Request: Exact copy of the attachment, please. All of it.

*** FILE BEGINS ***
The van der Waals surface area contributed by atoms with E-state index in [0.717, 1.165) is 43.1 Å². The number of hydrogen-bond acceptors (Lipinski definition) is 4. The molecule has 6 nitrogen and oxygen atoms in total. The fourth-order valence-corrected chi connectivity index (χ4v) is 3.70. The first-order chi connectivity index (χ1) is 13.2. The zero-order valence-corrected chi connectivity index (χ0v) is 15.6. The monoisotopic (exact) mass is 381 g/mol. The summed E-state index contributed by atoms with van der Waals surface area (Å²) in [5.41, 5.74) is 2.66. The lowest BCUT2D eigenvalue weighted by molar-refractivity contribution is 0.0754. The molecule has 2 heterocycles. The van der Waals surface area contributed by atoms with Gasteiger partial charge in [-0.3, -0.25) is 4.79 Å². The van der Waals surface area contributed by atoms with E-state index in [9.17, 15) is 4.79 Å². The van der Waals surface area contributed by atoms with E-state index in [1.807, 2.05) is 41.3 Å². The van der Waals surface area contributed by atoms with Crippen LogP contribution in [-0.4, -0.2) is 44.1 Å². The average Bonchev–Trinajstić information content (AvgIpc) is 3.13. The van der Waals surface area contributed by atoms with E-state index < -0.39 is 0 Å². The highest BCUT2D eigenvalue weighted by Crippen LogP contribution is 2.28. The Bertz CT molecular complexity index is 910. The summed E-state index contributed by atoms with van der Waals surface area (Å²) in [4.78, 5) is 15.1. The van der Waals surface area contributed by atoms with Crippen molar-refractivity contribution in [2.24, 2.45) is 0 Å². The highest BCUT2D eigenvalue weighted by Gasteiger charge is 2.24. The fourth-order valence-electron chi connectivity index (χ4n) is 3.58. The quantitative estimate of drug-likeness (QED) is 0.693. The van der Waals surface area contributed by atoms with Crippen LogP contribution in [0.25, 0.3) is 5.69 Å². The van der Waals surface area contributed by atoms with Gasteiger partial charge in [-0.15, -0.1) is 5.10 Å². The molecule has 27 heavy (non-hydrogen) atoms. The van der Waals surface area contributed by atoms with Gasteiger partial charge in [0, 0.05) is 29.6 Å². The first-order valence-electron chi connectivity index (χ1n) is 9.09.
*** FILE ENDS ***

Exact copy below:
The van der Waals surface area contributed by atoms with E-state index in [0.717, 1.165) is 43.1 Å². The number of hydrogen-bond acceptors (Lipinski definition) is 4. The molecule has 6 nitrogen and oxygen atoms in total. The fourth-order valence-corrected chi connectivity index (χ4v) is 3.70. The first-order chi connectivity index (χ1) is 13.2. The zero-order valence-corrected chi connectivity index (χ0v) is 15.6. The monoisotopic (exact) mass is 381 g/mol. The summed E-state index contributed by atoms with van der Waals surface area (Å²) in [5.41, 5.74) is 2.66. The lowest BCUT2D eigenvalue weighted by molar-refractivity contribution is 0.0754. The molecule has 2 heterocycles. The van der Waals surface area contributed by atoms with Gasteiger partial charge in [-0.3, -0.25) is 4.79 Å². The van der Waals surface area contributed by atoms with E-state index in [9.17, 15) is 4.79 Å². The van der Waals surface area contributed by atoms with E-state index in [1.807, 2.05) is 41.3 Å². The van der Waals surface area contributed by atoms with Crippen LogP contribution in [-0.4, -0.2) is 44.1 Å². The average Bonchev–Trinajstić information content (AvgIpc) is 3.13. The van der Waals surface area contributed by atoms with E-state index < -0.39 is 0 Å². The highest BCUT2D eigenvalue weighted by Crippen LogP contribution is 2.28. The Bertz CT molecular complexity index is 910. The summed E-state index contributed by atoms with van der Waals surface area (Å²) in [4.78, 5) is 15.1. The van der Waals surface area contributed by atoms with Crippen molar-refractivity contribution in [2.24, 2.45) is 0 Å². The highest BCUT2D eigenvalue weighted by Gasteiger charge is 2.24. The fourth-order valence-electron chi connectivity index (χ4n) is 3.58. The quantitative estimate of drug-likeness (QED) is 0.693. The van der Waals surface area contributed by atoms with Crippen LogP contribution in [0.25, 0.3) is 5.69 Å². The van der Waals surface area contributed by atoms with Gasteiger partial charge in [-0.15, -0.1) is 5.10 Å². The molecule has 27 heavy (non-hydrogen) atoms. The van der Waals surface area contributed by atoms with Gasteiger partial charge in [0, 0.05) is 29.6 Å². The first-order valence-electron chi connectivity index (χ1n) is 9.09.